The Final Four means euphoria, bragging rights and a never-ending source of conversation, but it also means one of the little guys of college basketball can enjoy a bigger payday.
It’s too early to give even a rough estimate of the financial gain that comes from making it to the final round of the NCAA Tournament, say Wichita State officials. But it clearly won’t put the university in the same league with the University of Louisville, which was recently named by Forbes as the nation’s most valuable basketball program, with a profit of $24.6 million. The entire budget for WSU’s basketball program this year is $3.1 million.
Still, it will certainly be a nice pay boost for WSU. School officials said WSU would gain from at least three sources: tournament-related earnings, increased merchandise sales and increased contributions from alumni and other donors. The real benefit, they say – the heightened awareness – is impossible to put a value on.
For now, though, they’re loving every crazy, frantic second of it, and not worrying too much about the payoff.
“We’re not out there shaking our buckets yet,” said Darron Boatright, senior associate athletic director for external operations. “It’s like being in the middle of a tornado and somebody asking what the damage is.”
One thing is known: how much of a payout WSU will earn directly from the NCAA, explained Rege Klitzke, senior associate athletic director for business operations.
WSU will get about $450,000 for its tournament run, plus another $367,500 to cover expenses for playing in three cities: Salt Lake City, Los Angeles and Atlanta.
Under a complex formula, the NCAA awards schools that play in the tournament one unit for each game they play, to a maximum of five. Because it reached the Final Four, WSU will earn all five units. This year, Creighton earned two units by getting into the second round.
But the money isn’t paid directly to the school. It goes to the Missouri Valley Conference, which collects the money for all MVC schools in the tournament, takes a cut for itself and divides the remainder evenly among conference members.
The schools that go to the tournament also immediately receive the equivalent of half a unit for each city in which they play in to cover expenses. For WSU, that would be another one-and-a-half units. This year, a unit is worth $245,000.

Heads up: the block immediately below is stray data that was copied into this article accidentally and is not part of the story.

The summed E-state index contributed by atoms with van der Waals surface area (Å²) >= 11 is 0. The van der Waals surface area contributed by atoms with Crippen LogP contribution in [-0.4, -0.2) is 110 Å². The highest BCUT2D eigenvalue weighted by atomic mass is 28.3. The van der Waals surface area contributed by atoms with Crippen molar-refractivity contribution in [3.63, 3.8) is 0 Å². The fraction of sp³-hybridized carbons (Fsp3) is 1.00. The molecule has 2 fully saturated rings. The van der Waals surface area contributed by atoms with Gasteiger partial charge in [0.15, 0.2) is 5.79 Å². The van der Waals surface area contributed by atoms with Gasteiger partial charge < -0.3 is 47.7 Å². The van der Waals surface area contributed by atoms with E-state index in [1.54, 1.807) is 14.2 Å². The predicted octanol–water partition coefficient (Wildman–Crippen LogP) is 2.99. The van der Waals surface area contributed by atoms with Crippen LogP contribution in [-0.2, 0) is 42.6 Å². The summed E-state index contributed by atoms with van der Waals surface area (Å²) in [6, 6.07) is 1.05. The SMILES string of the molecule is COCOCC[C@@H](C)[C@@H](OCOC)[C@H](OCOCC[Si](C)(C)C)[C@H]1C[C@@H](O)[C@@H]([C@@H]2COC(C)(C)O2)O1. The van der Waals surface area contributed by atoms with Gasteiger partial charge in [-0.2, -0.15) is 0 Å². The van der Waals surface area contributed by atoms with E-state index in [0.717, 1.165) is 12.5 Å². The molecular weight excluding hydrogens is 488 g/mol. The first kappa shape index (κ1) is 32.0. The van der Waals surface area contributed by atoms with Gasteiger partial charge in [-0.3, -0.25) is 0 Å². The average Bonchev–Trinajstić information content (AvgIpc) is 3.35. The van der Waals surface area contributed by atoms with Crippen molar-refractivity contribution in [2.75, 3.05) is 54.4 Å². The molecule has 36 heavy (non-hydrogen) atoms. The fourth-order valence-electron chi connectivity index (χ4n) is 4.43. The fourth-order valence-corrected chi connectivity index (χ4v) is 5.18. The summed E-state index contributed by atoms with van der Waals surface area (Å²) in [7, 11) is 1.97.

But what makes the formula complicated is that a conference’s units are accumulated over six years, so each year a school will receive an equal share of the past six years worth of a conference’s units. In 2008, the Valley had as many as 25 units worth $5 million for the conference because of strong tournament performances in the first half of the last decade.
Since then, however, conference schools haven’t done as well. And this year the number of units dropped precipitously. For this year’s pay out, which excludes the current tournament performance, the Valley has just 13 units worth $3.2 million to divide among nine schools. Creighton, which is leaving the conference, will not get a share.
The formula rewards conferences that have multiple teams get in year after year. But even so, Wichita’s tournament run is compensating for four or five years of mediocre Valley performances.
So WSU’s success is welcome for all of the conference schools in propping up next year’s payout. They will all receive in the neighborhood of $450,000 next year in part because of the impact of WSU’s Final Four run this year.
It’s a little early to know what this will mean for WSU merchandise sales, said John Brewer, the university’s assistant athletic director for marketing and strategic communications.
He said the company that licenses WSU brands for T-shirts and other merchandise estimated earlier that reaching the Sweet 16 would mean a bump, pushing the university’s typical annual revenue of $125,000 to about $200,000.
But the Final Four is a whole different level, Brewer said. That merchandise is sold all over the country.
“This is uncharted territory,” he said. “I’m assuming there is one solid week for them to be on sale, but there will probably be some trickle effect after that.”
Even though WSU doesn’t have the basketball cachet of Louisville, Syracuse or Michigan, the team has established a distinctive and appealing reputation.
“I’m biased, of course, but I think we are the popular choice because of the way we’ve played,” Brewer said. “I think we are the trending team.”
Elizabeth King, president and CEO of the WSU Foundation, is in charge of building WSU’s base of donors. She has done it for years, but this is something entirely new, she said.
“We have never made it to the Final Four in my 22 years,” she said, with a laugh. “This is all new for all of us, and we hope this is the beginning of a crazy, exciting time for the university.”
She said it’s impossible to know the impact, for sure, but said she has gotten more than 100 e-mails from big donors wanting tickets.
“I don’t think we can underestimate the impact this is having,” she said.